By Mark "Tall Cool One" Dalton
Summer 2013

Sunday, August 11, 2013

The Boneyard Preachers play the Porterhouse Brewfest in Mt. Vernon

The Preachers played a nice outdoor gig in Mt. Vernon yesterday at the Porterhouse Brewfest.  This was a benefit for the Lincoln Theatre downtown. Two other bands also played this gig - Kim Field and the Mighty Titans of Tone, and the CD Woodbury Band.

We played the first set at a little after 2:00 PM. I thought that the band sounded great!  A pro sound system was provided and the sound guys did a good job.  At this kind of gig there is no point in worrying about what it sounds like out front - I figure if I can hear my vocals and amp on stage, it's all good.

Only one speed bump occurred.  My car battery died when I left my four-way flashers on after unloading at the stage.  One of the stage hands was able to give me a jump though, so Lauri and were on our way back to Seattle in no time.

Here are some photos from the gig.  All of these photos were created by Lauri Miller.

El Machete

The Mighty Mite and Stoop Down

Big Daddy

The Preachers at work
You can check out the Boneyard Preachers here.  See you at the nightclub!

Sunday, August 04, 2013

The Preachers play the 907 and a party in the woods.

The Preachers played two dates this weekend: Friday night at the 907 Bar & Grill in Snohomish, and a private party in a backyard in Kenmore.

The 907 Bar & Grill is located on First Street in Snohomish, on a block of popular bars and storefronts.  The 907 is right next to the Oxford Saloon, where a classic rock band entertained a full house.  I would include a link here to the 907, but the club has no web page, not even a Facebook page.  As with the Oxford, the 907 has new owners, so maybe they just haven't had time to get around to creating a web presence.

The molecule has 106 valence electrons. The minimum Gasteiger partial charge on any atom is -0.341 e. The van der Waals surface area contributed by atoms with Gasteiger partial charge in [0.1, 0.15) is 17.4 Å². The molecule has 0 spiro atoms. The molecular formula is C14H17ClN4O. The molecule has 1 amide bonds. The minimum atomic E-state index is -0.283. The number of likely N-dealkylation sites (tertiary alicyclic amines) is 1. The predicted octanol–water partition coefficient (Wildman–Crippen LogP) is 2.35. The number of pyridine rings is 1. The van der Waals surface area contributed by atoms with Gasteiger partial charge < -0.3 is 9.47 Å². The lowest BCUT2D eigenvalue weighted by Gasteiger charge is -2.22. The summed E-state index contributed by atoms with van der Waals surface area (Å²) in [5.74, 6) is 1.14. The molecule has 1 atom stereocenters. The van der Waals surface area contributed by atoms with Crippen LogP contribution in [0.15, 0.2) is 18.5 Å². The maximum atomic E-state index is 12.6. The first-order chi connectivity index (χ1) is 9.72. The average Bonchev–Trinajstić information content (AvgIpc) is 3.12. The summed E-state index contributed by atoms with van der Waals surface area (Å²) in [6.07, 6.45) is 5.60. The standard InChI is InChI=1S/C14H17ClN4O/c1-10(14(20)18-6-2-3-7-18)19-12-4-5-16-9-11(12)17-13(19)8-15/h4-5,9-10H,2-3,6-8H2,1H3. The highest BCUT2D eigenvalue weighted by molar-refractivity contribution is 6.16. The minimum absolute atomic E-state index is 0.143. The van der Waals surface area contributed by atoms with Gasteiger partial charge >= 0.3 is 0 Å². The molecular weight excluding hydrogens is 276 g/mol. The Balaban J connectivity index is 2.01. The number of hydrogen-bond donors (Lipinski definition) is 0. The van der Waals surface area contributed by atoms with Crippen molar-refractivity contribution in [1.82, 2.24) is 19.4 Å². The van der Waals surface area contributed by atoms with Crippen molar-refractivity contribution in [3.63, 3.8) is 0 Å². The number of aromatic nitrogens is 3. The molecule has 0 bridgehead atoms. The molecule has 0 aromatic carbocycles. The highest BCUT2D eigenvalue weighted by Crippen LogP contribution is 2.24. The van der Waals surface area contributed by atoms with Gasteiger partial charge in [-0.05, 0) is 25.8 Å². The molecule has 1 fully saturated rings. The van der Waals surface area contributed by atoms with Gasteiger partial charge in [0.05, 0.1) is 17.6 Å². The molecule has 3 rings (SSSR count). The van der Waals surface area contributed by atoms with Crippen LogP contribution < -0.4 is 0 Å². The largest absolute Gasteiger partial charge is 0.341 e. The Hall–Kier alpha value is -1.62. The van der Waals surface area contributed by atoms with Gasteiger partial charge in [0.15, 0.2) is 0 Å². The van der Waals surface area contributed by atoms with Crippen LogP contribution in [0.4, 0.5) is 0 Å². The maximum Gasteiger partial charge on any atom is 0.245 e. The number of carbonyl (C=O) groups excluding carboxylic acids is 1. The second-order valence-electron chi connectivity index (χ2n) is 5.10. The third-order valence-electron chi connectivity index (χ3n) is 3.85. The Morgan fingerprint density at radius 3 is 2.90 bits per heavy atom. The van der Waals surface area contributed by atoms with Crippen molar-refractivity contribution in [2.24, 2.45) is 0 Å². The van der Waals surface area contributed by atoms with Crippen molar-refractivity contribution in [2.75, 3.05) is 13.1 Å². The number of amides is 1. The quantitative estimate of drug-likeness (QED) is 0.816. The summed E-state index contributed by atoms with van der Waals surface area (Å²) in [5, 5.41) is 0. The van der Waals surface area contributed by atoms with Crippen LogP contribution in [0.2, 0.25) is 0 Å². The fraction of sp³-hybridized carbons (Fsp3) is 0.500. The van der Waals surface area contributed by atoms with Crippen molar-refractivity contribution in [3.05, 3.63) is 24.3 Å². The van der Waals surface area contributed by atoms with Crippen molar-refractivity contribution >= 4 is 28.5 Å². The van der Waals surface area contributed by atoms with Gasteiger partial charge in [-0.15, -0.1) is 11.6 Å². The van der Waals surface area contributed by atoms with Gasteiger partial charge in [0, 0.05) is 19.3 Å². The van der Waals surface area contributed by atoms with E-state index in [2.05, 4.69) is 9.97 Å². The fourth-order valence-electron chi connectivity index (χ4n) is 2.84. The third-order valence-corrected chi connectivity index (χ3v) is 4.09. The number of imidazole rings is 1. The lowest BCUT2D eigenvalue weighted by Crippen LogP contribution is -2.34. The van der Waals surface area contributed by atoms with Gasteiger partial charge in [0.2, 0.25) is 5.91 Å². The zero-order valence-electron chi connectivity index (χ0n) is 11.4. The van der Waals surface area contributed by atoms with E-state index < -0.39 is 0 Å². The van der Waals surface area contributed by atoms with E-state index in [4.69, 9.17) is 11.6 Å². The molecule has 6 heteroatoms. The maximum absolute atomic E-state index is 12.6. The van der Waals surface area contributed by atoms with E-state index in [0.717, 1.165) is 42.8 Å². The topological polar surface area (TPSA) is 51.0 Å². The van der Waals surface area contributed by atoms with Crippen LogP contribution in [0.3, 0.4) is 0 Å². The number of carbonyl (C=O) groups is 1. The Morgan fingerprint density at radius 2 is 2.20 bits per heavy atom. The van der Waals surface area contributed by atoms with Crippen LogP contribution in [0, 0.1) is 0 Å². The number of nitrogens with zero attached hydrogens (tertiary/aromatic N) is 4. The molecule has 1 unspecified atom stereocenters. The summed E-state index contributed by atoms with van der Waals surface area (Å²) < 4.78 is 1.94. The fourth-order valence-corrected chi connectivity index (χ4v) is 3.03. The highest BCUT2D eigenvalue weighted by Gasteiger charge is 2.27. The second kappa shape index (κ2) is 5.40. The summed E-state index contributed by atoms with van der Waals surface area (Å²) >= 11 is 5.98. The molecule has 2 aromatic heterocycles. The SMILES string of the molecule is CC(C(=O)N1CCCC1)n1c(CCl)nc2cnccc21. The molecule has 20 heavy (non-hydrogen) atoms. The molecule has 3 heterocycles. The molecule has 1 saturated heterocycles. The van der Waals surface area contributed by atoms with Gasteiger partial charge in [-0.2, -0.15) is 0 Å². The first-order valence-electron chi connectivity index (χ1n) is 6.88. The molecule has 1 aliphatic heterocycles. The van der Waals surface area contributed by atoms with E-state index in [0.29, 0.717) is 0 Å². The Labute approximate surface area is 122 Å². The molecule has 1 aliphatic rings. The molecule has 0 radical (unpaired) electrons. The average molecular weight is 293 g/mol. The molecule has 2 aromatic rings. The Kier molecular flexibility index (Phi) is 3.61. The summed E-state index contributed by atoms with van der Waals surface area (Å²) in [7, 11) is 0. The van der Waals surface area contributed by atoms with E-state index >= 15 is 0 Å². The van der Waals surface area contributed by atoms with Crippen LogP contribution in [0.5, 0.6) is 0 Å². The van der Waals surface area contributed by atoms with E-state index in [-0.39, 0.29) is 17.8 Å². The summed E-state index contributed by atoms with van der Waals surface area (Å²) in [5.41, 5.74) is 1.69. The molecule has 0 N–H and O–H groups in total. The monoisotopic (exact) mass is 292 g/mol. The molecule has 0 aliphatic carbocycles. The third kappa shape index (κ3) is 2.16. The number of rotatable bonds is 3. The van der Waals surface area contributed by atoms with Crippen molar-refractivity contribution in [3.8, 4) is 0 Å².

We did kinda like this sign outside the 907, though...

This is another room that has added live music as an apparent afterthought.  There is no stage, the ceilings are tall, the external walls are made of cinder block, and the floors are all hard wood.  The bands space is arranged so that the band plays directly to the bar instead of the customer tables which are all located to one side.  Did I mention that there are no lights?

See what I mean?  That's Mark Dalton on the bass.

Combine all this with a dirth of customers and it is just about impossible to get the band sound under control in this place.  Oh well, we did get paid, and the staff was super nice, so it's all good, I guess.  A big thanks out to Mark "Tall Cool One" Dalton for helping us out on the bass this night.

Saturday afternoon we played a private party in a backyard in Kenmore.  This was a nice, relaxing, well paid gig.  The neighbors called the cops with a noise complaint after our first set, so we toned it down and made it through the rest of the gig with no problems.  The fried chicken  was good, baby!

Ready for some blues in the woods.

You can find out more about the Boneyard Preachers here.  See you at the nightclub!